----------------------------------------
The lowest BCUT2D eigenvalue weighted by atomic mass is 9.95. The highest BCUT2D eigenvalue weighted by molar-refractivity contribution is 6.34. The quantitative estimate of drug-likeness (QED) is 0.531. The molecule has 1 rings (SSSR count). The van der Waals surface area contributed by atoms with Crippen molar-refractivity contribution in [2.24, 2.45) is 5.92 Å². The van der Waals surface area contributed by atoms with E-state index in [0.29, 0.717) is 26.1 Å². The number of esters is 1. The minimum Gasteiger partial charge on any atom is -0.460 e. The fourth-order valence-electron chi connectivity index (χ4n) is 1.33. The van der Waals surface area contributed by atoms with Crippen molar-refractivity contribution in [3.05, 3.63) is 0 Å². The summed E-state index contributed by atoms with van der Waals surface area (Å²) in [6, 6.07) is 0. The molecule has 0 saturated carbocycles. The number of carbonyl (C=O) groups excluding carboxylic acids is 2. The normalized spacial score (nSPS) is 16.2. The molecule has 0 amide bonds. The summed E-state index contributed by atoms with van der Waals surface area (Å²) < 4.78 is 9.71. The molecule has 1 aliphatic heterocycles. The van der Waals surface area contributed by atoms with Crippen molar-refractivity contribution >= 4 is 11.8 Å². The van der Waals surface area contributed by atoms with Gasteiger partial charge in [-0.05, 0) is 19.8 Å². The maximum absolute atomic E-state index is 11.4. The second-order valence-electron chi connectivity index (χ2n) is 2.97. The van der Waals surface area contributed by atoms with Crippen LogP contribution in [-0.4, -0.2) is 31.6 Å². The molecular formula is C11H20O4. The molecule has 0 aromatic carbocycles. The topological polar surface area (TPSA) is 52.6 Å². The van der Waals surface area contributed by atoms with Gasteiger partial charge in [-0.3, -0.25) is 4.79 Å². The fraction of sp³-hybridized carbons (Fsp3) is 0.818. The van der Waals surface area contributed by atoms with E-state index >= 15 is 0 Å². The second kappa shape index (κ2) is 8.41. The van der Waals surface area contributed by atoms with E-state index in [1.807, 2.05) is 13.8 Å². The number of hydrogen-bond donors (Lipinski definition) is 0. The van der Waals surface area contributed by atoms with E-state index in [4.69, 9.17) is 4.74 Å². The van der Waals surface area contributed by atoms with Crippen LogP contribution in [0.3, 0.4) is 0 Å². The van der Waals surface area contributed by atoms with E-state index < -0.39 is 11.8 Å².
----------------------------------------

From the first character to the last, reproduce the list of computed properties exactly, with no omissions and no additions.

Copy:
The lowest BCUT2D eigenvalue weighted by atomic mass is 9.95. The highest BCUT2D eigenvalue weighted by molar-refractivity contribution is 6.34. The quantitative estimate of drug-likeness (QED) is 0.531. The molecule has 1 rings (SSSR count). The van der Waals surface area contributed by atoms with Crippen molar-refractivity contribution in [2.24, 2.45) is 5.92 Å². The van der Waals surface area contributed by atoms with E-state index in [0.29, 0.717) is 26.1 Å². The number of esters is 1. The minimum Gasteiger partial charge on any atom is -0.460 e. The fourth-order valence-electron chi connectivity index (χ4n) is 1.33. The van der Waals surface area contributed by atoms with Crippen molar-refractivity contribution in [3.05, 3.63) is 0 Å². The summed E-state index contributed by atoms with van der Waals surface area (Å²) in [6, 6.07) is 0. The molecule has 0 saturated carbocycles. The number of carbonyl (C=O) groups excluding carboxylic acids is 2. The normalized spacial score (nSPS) is 16.2. The molecule has 0 amide bonds. The summed E-state index contributed by atoms with van der Waals surface area (Å²) < 4.78 is 9.71. The molecule has 1 aliphatic heterocycles. The van der Waals surface area contributed by atoms with Crippen molar-refractivity contribution >= 4 is 11.8 Å². The van der Waals surface area contributed by atoms with Gasteiger partial charge in [-0.05, 0) is 19.8 Å². The maximum absolute atomic E-state index is 11.4. The second-order valence-electron chi connectivity index (χ2n) is 2.97. The van der Waals surface area contributed by atoms with Crippen LogP contribution in [-0.4, -0.2) is 31.6 Å². The molecular formula is C11H20O4. The molecule has 0 aromatic carbocycles. The topological polar surface area (TPSA) is 52.6 Å². The van der Waals surface area contributed by atoms with Gasteiger partial charge in [-0.3, -0.25) is 4.79 Å². The fraction of sp³-hybridized carbons (Fsp3) is 0.818. The van der Waals surface area contributed by atoms with E-state index >= 15 is 0 Å². The second kappa shape index (κ2) is 8.41. The van der Waals surface area contributed by atoms with E-state index in [1.807, 2.05) is 13.8 Å². The number of hydrogen-bond donors (Lipinski definition) is 0. The van der Waals surface area contributed by atoms with E-state index in [4.69, 9.17) is 4.74 Å². The van der Waals surface area contributed by atoms with Crippen LogP contribution in [0.3, 0.4) is 0 Å². The van der Waals surface area contributed by atoms with E-state index < -0.39 is 11.8 Å².